In a blog post on Medium, critic Dheeraj Nanduri, who writes about product, marketing and design philosophies said, "I love it. While it does seem very simple, it's not. Every aspect has been well-thought out by Pentagram, the agency behind the rebranding."

This week Aston Martin revealed its new wings. It's the first major update to the brand logo since 2003 and marks the eighth time in Aston Martin's 109-year history that the look has been significant adjusted. The fresh design was accomplished in partnership with acclaimed British art director and graphic designer Peter Saville.

The handcrafted version of the emblem will appear on a vehicle for the first time this weekend when the Aston Martin Aramco Cognizant F1 Team competes in the French Grand Prix.

BMW and Nissan took a different approach to their rebranding efforts, pressing forward with distinctly flat design. While the BMW changeover, which favored a variety of simplified shapes, was widely panned by critics, the Nissan design was viewed more favorably. Both emblems are currently featured on new models, BMW's on the M4 CSL sports coupe and Nissan's on the Ariya electric SUV.

BMW M4 CSL logo hood ornament
The hood of the BMW M4 CSL wears the company’s fresh take on its logo. BMW USA

Rosie Hilder, Creative Bloq's acting editor, called the new GM logo "a missed opportunity". Social media users were less kind with comments ranging from one Facebook user's "Did they dig this out of a trash can from 1995? The hell?" to @reckless_youth_ writing "Somebody been playin around in Photoshop. For about 5 min." on Twitter.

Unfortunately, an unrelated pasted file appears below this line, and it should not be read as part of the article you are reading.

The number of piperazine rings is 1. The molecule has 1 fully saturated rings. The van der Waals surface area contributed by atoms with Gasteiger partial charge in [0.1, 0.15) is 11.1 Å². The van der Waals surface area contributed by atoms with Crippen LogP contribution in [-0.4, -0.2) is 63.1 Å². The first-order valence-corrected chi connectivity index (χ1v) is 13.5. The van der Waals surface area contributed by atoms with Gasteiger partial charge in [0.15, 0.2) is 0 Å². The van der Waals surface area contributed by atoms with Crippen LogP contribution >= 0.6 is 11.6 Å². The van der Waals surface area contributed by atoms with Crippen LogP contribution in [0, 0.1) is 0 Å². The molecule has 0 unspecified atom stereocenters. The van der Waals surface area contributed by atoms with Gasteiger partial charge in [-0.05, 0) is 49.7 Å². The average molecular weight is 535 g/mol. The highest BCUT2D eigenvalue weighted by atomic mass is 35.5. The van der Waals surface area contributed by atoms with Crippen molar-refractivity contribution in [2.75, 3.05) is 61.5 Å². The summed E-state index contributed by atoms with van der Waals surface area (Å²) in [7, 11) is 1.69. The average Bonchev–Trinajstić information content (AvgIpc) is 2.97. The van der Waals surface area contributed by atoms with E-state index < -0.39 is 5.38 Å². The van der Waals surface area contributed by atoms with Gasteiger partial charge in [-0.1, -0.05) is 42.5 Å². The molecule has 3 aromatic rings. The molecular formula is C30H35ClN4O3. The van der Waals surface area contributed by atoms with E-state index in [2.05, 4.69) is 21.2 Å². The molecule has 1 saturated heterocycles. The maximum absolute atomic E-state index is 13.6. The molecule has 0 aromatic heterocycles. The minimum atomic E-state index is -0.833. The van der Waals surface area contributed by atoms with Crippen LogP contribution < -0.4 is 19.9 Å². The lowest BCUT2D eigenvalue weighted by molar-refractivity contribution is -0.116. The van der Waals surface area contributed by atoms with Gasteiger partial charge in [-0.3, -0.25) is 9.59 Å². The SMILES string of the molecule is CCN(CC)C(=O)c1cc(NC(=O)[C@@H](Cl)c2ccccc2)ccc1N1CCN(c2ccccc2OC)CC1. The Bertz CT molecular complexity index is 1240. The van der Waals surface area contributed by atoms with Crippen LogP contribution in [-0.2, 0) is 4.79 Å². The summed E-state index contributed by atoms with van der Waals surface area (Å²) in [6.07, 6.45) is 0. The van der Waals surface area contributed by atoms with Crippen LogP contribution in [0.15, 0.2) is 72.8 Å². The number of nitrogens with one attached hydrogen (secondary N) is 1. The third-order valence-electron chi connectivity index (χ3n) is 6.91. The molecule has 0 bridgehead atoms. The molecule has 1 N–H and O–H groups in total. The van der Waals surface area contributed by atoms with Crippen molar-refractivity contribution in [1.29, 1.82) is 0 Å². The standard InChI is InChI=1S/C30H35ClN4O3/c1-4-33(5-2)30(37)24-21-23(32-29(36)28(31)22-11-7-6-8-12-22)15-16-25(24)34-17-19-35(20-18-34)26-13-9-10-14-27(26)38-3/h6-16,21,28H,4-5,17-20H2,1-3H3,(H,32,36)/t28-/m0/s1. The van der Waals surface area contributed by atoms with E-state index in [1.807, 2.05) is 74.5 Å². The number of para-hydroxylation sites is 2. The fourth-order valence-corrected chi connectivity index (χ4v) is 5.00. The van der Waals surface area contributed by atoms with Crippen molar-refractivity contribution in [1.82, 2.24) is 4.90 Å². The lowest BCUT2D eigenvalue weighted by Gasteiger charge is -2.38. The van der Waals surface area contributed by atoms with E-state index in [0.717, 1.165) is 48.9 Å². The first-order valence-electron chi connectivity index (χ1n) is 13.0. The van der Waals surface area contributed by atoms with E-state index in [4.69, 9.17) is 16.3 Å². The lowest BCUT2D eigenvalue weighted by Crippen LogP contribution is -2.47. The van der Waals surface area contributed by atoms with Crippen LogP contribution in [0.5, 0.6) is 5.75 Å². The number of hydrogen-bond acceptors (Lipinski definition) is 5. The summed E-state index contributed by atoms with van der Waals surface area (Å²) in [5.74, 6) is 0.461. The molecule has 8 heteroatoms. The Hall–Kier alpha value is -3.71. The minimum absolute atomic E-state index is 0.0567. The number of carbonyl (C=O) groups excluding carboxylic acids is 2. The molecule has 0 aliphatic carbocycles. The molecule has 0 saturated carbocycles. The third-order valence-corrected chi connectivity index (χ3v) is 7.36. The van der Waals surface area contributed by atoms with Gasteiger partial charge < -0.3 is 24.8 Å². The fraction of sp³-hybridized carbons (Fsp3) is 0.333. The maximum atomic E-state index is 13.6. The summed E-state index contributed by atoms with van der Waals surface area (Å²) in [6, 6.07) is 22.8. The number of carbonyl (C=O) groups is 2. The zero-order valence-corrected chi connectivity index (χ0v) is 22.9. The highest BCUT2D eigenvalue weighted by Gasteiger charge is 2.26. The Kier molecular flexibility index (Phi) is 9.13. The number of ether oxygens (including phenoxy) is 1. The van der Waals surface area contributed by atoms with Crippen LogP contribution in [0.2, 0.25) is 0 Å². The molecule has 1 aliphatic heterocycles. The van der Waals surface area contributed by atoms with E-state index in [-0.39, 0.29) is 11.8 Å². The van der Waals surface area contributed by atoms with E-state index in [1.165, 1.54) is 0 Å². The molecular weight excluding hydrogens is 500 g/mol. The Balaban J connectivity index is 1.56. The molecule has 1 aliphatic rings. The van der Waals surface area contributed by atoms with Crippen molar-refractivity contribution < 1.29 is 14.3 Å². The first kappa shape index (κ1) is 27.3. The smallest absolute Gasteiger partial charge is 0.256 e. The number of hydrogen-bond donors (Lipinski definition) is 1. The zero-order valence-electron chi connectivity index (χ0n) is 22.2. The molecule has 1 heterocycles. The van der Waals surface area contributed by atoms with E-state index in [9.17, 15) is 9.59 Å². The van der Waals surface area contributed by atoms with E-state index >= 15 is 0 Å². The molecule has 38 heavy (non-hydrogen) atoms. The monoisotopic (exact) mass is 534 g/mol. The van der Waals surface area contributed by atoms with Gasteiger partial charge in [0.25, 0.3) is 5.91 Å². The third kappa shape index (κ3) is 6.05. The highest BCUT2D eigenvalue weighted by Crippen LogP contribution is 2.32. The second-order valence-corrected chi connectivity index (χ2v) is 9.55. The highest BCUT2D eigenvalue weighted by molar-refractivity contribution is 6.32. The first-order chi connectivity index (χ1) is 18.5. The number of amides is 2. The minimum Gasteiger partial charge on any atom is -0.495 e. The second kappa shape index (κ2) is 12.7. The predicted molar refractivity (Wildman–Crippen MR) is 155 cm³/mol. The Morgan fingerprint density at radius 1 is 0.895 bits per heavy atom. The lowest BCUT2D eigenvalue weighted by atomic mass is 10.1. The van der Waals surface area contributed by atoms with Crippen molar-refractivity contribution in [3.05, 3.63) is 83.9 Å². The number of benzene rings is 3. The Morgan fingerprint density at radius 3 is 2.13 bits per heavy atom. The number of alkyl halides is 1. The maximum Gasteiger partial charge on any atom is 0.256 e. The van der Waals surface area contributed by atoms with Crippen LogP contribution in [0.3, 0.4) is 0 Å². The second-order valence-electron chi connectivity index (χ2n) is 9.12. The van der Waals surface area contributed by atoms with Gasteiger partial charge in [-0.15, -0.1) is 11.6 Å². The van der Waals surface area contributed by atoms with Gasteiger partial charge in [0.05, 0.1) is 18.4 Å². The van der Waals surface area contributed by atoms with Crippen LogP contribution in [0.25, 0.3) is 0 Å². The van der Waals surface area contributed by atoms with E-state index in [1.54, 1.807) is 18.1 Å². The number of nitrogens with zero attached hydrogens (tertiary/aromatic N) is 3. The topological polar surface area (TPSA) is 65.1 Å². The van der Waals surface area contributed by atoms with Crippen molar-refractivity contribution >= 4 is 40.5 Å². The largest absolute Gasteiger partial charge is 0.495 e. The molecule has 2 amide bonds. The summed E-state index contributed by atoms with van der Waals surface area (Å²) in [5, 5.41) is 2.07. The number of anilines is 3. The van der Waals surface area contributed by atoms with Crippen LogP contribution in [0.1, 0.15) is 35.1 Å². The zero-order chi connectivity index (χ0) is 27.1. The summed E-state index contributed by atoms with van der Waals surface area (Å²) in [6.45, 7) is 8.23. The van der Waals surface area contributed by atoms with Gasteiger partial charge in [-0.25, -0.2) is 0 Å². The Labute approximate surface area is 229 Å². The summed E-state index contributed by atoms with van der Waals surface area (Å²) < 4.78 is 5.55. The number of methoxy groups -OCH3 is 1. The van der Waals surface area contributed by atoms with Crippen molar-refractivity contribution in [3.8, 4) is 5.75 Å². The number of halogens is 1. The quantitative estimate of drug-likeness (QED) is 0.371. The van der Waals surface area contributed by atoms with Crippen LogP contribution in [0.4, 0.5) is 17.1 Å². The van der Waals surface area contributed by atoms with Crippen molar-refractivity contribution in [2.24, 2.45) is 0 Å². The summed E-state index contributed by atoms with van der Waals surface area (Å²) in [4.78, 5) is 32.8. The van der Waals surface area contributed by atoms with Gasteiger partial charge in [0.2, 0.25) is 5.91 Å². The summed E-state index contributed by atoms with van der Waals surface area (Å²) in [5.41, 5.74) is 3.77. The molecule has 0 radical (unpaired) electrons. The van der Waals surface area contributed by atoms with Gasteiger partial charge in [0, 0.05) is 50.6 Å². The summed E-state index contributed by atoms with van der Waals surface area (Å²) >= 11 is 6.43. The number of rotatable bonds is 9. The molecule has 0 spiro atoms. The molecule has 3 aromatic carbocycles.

Kia opted for a fresh design that features its letters in a stylized look where the "I" and "A" are close enough together many critics have remarked that instead of "Kia" it looks like the logo reads "KN".

Mike Rutherford, chief columnist at Auto Express wrote in a January 2021 op-ed that the rebranding was "unnecessary" and is "a disaster".

"Successful branding efforts tend to be ones that are perceived as contemporary, with the times, and authentic," said Ed Kim, president and chief analyst at Auto Pacific. "Recently revised logos for the Kia and Cadillac brands communicate the fresh and high tech directions that both are going towards these days, and also serve to distance them from past brand deficits. Unsuccessful branding efforts can come off as head-scratching, confusing or just plain uncool."

2023 Nissan Ariya logo
The Nissan Ariya wears an illuminated version of the company’s new logo. Nissan North America

A March 2021 prank by Volkswagen had journalists told that the company would be rebranding in promotion of its new electric vehicle strategy, changing its public name to "Voltswagen". Company public relations personnel lied to journalists, seemingly confirming the name change before coming clean.

The marketing move was widely panned, with Slate's web editor Nitish Pahwa calling it, "A confusing publicity stunt" that "reminds the public of the carmaker's untrustworthiness".

It also led to an investigation by the Securities and Exchange Commission (SEC) after VW's stock price rose on the fake news.